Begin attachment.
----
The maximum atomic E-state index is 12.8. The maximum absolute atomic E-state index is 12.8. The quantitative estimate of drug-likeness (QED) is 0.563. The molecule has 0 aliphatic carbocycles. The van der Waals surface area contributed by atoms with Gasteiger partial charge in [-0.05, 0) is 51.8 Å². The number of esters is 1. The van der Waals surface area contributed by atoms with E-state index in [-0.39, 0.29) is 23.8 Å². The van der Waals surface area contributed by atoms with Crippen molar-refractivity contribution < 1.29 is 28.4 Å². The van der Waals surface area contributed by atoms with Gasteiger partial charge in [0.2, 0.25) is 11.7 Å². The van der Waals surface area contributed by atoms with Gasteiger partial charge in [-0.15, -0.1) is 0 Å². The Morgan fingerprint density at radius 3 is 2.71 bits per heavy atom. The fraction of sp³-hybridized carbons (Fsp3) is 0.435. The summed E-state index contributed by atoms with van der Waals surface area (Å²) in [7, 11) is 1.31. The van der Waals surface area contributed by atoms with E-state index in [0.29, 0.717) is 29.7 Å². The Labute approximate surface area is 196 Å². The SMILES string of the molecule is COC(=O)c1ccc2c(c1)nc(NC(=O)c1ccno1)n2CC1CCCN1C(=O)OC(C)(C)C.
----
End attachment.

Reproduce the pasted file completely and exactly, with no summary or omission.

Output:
The maximum atomic E-state index is 12.8. The maximum absolute atomic E-state index is 12.8. The quantitative estimate of drug-likeness (QED) is 0.563. The molecule has 0 aliphatic carbocycles. The van der Waals surface area contributed by atoms with Gasteiger partial charge in [-0.05, 0) is 51.8 Å². The number of esters is 1. The van der Waals surface area contributed by atoms with E-state index in [-0.39, 0.29) is 23.8 Å². The van der Waals surface area contributed by atoms with Crippen molar-refractivity contribution < 1.29 is 28.4 Å². The van der Waals surface area contributed by atoms with Gasteiger partial charge in [0.2, 0.25) is 11.7 Å². The van der Waals surface area contributed by atoms with Gasteiger partial charge in [-0.15, -0.1) is 0 Å². The Morgan fingerprint density at radius 3 is 2.71 bits per heavy atom. The fraction of sp³-hybridized carbons (Fsp3) is 0.435. The summed E-state index contributed by atoms with van der Waals surface area (Å²) in [7, 11) is 1.31. The van der Waals surface area contributed by atoms with E-state index in [0.29, 0.717) is 29.7 Å². The Labute approximate surface area is 196 Å². The SMILES string of the molecule is COC(=O)c1ccc2c(c1)nc(NC(=O)c1ccno1)n2CC1CCCN1C(=O)OC(C)(C)C.